“Take the Sandias and the Jemez Mountains, they are formed in completely differ­ent ways and not a lot of people know that,” he said.

The course also enriches one’s life by shedding light on the basics of what our planet is and how it developed throughout the millennia, he said.

“To me the Earth is our home, and I think that the more you know about the Earth the more interesting of a place it becomes. I think it’s a good thing in anybody’s life to understand how this planet came about,” he said.

In the lab, students will look at fossils and interpret what they mean, and Lucas said he hopes to include optional trips out into the field so students can get hands-on field experience, he said.

“I’d certainly like to do that — go to the Sandias and actually look at the geology of the mountain range,” he said.

The credits from both the lab and the lecture course transfer to the University of New Mexico for students who are interested in moving on to get a degree in Geology, Lucas said.

However, Lucas said he thinks that the fact that CNM is looking to expand the Geology Department might mean that eventually there will be a program that offers an associate’s degree in Geology.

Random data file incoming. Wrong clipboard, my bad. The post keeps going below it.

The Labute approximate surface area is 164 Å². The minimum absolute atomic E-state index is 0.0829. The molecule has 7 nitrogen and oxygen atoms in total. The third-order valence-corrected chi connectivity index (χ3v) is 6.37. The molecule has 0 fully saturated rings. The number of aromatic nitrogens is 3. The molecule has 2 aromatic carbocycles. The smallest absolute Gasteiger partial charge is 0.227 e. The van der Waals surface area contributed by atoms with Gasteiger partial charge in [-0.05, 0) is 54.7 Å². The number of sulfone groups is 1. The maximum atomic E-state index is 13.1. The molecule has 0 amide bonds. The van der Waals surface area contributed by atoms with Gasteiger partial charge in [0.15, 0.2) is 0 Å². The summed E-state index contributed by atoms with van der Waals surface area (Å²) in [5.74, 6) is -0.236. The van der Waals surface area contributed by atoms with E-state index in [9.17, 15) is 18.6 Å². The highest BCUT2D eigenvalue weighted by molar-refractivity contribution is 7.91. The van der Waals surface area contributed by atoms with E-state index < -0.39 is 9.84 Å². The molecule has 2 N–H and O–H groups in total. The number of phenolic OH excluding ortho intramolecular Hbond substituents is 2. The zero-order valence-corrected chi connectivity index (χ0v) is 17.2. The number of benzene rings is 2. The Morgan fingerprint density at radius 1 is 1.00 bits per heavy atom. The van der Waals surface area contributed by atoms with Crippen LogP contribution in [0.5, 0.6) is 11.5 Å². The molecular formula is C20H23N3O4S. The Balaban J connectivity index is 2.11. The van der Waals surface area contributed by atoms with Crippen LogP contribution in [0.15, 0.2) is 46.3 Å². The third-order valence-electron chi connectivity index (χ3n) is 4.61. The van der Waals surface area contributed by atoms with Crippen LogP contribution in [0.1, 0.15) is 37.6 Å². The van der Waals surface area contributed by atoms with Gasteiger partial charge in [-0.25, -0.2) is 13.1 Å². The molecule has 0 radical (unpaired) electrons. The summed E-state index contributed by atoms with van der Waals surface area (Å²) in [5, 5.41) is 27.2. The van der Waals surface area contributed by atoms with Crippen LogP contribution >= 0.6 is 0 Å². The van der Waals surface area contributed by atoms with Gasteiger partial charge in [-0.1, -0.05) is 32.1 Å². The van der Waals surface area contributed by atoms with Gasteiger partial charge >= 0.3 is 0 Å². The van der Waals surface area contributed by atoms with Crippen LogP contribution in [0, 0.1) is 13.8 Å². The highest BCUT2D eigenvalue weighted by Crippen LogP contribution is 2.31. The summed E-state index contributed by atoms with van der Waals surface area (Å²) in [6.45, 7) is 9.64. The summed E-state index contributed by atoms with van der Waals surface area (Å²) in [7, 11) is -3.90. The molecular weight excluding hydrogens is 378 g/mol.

“I think that’s the goal, in the long run, if pos­sible,” he said.

Lucas said he has vast field experience across the globe, has printed over 500 articles in his field and is currently the curator of geology and pale­ontology at the New Mexico Natural History Museum, making him one of New Mexico’s foremost geologists.

While he has taught at UNM, and has more than 17 years’ experience teaching at the univer­sity level, this will be his first semester teaching at CNM, he said.

New course speeds students toward graduation

By Stacie Armijo, Staff Reporter

For students on the fast track to success there is now a course that can help get them there, said English Professor Sue Fox.

Starting this semes­ter, Fox began teaching a new dual-English class that combines English 950 and English 1101 into one class, she said.

In order to enroll for the class, students must place into English 950 and see an academic advi­sor, Fox said.

“I came up with the concept for this class. Over the years I noticed that the objectives of these two courses were complimentary and in both courses students learn the writing process,” Fox said.

Students earn six credits upon completion of the course, three cred­its for English 950 and three credits for English 1101, she said.

According to Fox and completecollege.org, the longer students stay in com­munity college the less likely they are to graduate because most community college students have families, chil­dren, jobs, and life in gen­eral that can get in the way of graduation.